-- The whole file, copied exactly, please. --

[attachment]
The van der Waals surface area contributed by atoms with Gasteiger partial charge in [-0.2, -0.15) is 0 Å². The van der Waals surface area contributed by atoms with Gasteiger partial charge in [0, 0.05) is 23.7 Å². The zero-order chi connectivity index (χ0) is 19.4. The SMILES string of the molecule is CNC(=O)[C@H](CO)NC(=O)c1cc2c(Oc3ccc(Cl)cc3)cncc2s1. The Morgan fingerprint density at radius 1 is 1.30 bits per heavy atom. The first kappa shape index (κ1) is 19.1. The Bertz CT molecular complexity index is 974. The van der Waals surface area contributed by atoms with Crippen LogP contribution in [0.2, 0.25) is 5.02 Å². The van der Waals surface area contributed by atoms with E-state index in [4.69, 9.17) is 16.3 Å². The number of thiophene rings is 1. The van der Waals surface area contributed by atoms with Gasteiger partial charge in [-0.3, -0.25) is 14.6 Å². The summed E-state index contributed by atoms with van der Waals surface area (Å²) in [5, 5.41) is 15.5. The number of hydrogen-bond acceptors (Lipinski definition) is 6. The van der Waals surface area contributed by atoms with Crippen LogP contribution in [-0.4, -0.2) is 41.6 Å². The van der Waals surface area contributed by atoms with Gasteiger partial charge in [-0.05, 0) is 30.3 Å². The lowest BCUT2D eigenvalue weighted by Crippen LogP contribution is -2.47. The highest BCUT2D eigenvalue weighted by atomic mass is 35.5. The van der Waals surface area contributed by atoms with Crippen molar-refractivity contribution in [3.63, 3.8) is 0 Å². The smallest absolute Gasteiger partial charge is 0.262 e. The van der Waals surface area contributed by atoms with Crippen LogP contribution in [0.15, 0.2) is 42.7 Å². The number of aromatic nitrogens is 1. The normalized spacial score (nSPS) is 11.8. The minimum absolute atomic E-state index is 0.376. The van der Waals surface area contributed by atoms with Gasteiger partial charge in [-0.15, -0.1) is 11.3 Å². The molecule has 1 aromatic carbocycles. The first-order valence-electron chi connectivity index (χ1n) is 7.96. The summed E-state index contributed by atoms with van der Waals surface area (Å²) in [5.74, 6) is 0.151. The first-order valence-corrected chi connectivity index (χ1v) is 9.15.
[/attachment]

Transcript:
The van der Waals surface area contributed by atoms with Gasteiger partial charge in [-0.2, -0.15) is 0 Å². The van der Waals surface area contributed by atoms with Gasteiger partial charge in [0, 0.05) is 23.7 Å². The zero-order chi connectivity index (χ0) is 19.4. The SMILES string of the molecule is CNC(=O)[C@H](CO)NC(=O)c1cc2c(Oc3ccc(Cl)cc3)cncc2s1. The Morgan fingerprint density at radius 1 is 1.30 bits per heavy atom. The first kappa shape index (κ1) is 19.1. The Bertz CT molecular complexity index is 974. The van der Waals surface area contributed by atoms with Crippen LogP contribution in [0.2, 0.25) is 5.02 Å². The van der Waals surface area contributed by atoms with E-state index in [4.69, 9.17) is 16.3 Å². The number of thiophene rings is 1. The van der Waals surface area contributed by atoms with Gasteiger partial charge in [-0.3, -0.25) is 14.6 Å². The summed E-state index contributed by atoms with van der Waals surface area (Å²) in [5, 5.41) is 15.5. The number of hydrogen-bond acceptors (Lipinski definition) is 6. The van der Waals surface area contributed by atoms with Crippen LogP contribution in [-0.4, -0.2) is 41.6 Å². The van der Waals surface area contributed by atoms with Gasteiger partial charge in [-0.05, 0) is 30.3 Å². The lowest BCUT2D eigenvalue weighted by Crippen LogP contribution is -2.47. The highest BCUT2D eigenvalue weighted by atomic mass is 35.5. The van der Waals surface area contributed by atoms with Crippen molar-refractivity contribution in [3.63, 3.8) is 0 Å². The smallest absolute Gasteiger partial charge is 0.262 e. The van der Waals surface area contributed by atoms with Crippen LogP contribution in [0.15, 0.2) is 42.7 Å². The number of aromatic nitrogens is 1. The normalized spacial score (nSPS) is 11.8. The minimum absolute atomic E-state index is 0.376. The van der Waals surface area contributed by atoms with Gasteiger partial charge in [-0.15, -0.1) is 11.3 Å². The molecule has 1 aromatic carbocycles. The first-order valence-electron chi connectivity index (χ1n) is 7.96. The summed E-state index contributed by atoms with van der Waals surface area (Å²) in [5.74, 6) is 0.151. The first-order valence-corrected chi connectivity index (χ1v) is 9.15.